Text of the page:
Note: This is my first speech with Toastmasters, the Ice Breaker. 😉
I am a writer at heart. I’m happiest with a pen in my hand or a keyboard at my disposal. While it’s easy to write, it’s terribly uncomfortable to share my writing. Especially if it’s something I care about deeply. I also, like many writers, often avoid writing at all costs and have perfected productive procrastination, which is why my closet is expertly organized and all the holiday addresses are up-to-date. Throughout my life, it’s been a process to embrace my voice and express myself. And this is why I’m here. Writing and speaking go together, and I’m challenging myself to improve at both.
Being in front of a group isn’t new to me. When I was younger, I performed in front of crowds with my high school and college dance teams. But I didn’t have to say anything. Later, I taught Sociology courses and am currently teach yoga (at Leela Yoga). But again, it’s easier to speak when it’s not personal. In terms of public speaking when there’s an emotional component involved, I’ve had not one, but two bouts of the ugly cry “toasting” both my sister and my best friend at their weddings. I put that in quotes because I didn’t manage to really say anything of substance either time. It didn’t help that on one occasion I was preceded by the best man who had an amazing 20-minute monologue that was hilarious, heartfelt, and very well-rehearsed. (I hadn’t considered the need to rehearse.)
Embracing my voice. Harder than I realized, and yet I hope to encourage others to embrace theirs as well.
When I was younger, I was the kid who did everything they were supposed to. Got good grades, followed directions, and made sure that everybody was doing OK. Unfortunately, as a parent, I’ve over-corrected, and have nurtured two boys who lean in the opposite direction. (They are lovely, though, so don’t get me wrong.) But I was very in tune with everyone’s expectations, and not necessarily with my own voice. In fact, I was recently looking back at my old elementary report cards, and one teacher described me as “a silent force”. I rarely spoke up in class, and remember being really hesitant to speak up in high school and college.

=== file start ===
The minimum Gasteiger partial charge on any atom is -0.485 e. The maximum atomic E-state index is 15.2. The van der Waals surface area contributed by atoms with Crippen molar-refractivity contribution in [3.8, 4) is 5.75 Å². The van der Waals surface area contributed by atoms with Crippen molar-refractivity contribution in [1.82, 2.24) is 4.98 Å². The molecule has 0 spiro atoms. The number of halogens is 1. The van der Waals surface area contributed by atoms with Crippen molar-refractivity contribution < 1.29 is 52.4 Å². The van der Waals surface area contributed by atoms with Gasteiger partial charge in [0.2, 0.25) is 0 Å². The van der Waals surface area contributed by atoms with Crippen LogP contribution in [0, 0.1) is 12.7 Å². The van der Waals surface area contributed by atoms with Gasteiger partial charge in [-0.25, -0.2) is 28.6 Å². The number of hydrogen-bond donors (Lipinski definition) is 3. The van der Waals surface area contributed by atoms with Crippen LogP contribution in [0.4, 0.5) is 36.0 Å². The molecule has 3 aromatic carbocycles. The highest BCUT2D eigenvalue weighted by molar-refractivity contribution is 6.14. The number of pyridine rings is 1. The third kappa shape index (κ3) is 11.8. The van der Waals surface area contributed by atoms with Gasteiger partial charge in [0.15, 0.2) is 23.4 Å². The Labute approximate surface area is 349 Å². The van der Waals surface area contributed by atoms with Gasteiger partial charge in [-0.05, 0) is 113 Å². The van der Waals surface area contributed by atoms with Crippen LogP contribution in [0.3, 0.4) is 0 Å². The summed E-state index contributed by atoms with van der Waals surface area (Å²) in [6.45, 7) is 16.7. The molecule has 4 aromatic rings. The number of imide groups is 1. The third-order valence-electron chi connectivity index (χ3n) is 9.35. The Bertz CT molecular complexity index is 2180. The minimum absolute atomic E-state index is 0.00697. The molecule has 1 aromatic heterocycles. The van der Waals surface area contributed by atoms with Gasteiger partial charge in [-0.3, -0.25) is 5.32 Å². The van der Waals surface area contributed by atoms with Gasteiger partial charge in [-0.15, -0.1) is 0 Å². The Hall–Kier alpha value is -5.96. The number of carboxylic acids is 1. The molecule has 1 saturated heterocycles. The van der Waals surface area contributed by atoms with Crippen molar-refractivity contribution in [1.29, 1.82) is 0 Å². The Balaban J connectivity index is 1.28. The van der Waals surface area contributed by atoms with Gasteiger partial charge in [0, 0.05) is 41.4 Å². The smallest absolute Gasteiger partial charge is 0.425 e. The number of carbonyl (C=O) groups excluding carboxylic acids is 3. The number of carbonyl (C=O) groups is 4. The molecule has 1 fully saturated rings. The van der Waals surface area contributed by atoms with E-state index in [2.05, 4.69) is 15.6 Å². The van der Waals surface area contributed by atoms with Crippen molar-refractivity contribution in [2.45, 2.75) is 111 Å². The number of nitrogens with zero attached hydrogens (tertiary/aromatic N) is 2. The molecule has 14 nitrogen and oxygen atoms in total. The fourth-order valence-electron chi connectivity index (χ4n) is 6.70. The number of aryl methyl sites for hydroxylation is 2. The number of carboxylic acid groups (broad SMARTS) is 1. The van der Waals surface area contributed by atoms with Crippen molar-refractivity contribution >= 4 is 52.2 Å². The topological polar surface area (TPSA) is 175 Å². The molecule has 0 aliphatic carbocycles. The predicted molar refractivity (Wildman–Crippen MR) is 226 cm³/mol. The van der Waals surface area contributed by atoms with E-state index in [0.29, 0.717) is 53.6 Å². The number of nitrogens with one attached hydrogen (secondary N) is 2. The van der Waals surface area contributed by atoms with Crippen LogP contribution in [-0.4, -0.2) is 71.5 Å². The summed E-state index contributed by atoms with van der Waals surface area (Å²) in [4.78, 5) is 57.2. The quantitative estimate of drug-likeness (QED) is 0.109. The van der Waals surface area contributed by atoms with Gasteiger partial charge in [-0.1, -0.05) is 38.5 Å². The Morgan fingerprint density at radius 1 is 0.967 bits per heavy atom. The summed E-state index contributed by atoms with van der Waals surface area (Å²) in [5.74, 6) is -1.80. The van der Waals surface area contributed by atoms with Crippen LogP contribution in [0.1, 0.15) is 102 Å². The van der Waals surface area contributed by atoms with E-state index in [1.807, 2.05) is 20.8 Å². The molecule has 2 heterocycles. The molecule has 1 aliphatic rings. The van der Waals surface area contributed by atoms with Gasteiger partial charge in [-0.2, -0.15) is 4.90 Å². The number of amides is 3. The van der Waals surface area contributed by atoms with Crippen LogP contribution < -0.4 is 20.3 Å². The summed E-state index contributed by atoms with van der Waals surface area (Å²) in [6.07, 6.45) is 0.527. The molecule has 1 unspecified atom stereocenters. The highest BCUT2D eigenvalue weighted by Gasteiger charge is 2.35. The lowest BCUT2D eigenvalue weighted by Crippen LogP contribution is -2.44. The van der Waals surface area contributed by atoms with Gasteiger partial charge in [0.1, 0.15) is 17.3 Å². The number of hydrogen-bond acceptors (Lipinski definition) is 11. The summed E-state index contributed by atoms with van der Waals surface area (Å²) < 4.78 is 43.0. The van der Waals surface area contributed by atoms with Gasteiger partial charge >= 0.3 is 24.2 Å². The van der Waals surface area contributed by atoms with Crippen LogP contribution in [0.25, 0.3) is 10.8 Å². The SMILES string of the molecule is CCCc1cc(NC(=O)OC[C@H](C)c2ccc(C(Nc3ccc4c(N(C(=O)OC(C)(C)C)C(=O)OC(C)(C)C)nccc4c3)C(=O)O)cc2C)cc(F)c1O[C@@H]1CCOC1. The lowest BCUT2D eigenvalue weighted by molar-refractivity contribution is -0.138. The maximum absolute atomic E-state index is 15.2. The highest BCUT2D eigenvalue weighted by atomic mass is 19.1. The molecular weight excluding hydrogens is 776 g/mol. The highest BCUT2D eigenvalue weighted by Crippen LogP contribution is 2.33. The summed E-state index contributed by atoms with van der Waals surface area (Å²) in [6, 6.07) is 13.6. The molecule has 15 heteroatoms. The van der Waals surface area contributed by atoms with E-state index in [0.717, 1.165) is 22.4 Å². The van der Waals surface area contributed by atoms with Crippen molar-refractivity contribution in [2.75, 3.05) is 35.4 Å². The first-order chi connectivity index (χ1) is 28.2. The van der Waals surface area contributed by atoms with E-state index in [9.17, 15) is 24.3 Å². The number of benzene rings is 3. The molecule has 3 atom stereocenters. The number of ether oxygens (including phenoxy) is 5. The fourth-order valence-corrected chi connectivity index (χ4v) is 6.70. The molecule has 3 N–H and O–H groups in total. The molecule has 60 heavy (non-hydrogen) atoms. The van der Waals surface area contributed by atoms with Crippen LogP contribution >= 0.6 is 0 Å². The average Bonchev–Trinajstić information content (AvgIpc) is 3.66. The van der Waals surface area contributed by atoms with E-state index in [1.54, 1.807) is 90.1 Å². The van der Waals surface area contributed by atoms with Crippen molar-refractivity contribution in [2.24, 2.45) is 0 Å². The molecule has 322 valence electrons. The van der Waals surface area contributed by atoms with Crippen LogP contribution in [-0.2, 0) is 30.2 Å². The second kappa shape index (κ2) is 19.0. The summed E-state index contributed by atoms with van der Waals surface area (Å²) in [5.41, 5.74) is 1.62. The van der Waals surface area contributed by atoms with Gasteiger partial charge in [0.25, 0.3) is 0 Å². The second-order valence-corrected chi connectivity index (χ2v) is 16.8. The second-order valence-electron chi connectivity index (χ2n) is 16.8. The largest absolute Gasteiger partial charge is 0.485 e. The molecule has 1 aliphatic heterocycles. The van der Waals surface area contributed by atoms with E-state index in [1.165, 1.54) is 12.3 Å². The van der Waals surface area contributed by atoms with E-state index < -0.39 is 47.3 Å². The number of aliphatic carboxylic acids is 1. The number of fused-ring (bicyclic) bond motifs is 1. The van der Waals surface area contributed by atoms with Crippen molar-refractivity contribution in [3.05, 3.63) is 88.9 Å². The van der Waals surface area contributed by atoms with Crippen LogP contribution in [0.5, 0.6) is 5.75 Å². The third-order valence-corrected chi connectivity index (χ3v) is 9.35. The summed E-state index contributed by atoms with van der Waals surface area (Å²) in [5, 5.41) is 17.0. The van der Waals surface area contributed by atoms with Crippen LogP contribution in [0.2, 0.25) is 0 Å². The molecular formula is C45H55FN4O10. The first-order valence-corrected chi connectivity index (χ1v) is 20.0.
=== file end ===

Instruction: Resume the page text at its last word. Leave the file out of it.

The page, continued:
It wasn’t until I studied abroad in Sweden, though, that I realized how difficult it was to own my voice. While there, my friends and I approached a tunnel and they thought it would be fun to scream as we walked through. I laughed instead. And I noticed I could not physically bring myself to be that loud, so I laughed that “I’m having fun, but this makes me totally uncomfortable” laugh. Since then, I’ve spent my adult life challenging myself to learn new things and step out of my comfort zone. When I got home from Sweden, I practiced yelling into the ocean at the beach. (I lived in San Diego, where I grew up, at the time.) I’ve taken an improv class, and recently downloaded a karaoke app on my phone that’s absolutely terrifying (but fun). And just yesterday, after watching the Carol Burnett anniversary, I practiced my Tarzan yell in the forest during a walk. It needs a lot of work to say the least, but certainly gets the dog’s attention.
I am here now because my goal as a writer and educator is to encourage people to embrace their voice and express their unique creativity to make a positive difference in the world. I believe that all of us have something amazing to contribute if we are willing to share ourselves. But for me, I feel that involves speaking to audiences, running workshops, and facilitating meaningful conversations. Helping others to embrace their voice, as I embrace my own.
The first time I stepped into a Toastmasters meeting was literally 20 years ago. I was teaching elementary school, and was too afraid to follow my instincts. I still felt like a kid among all these older business people. But, in that twenty years, I moved to Seattle, earned my Masters at UW, ran a marathon, met and married my husband, traveled to Europe, had two boys who are now little dudes (9 and 10), started teaching yoga, blogging, and creating online courses. I taught myself how to grow a fantastic garden, moved to California (the Bay area) and back, and have greatly improved my mountain biking skills.
But most of all, I’ve learned to trust my instincts, care less about what others think, and answer the call to challenge myself.
To embrace my voice, and encourage others to do the same.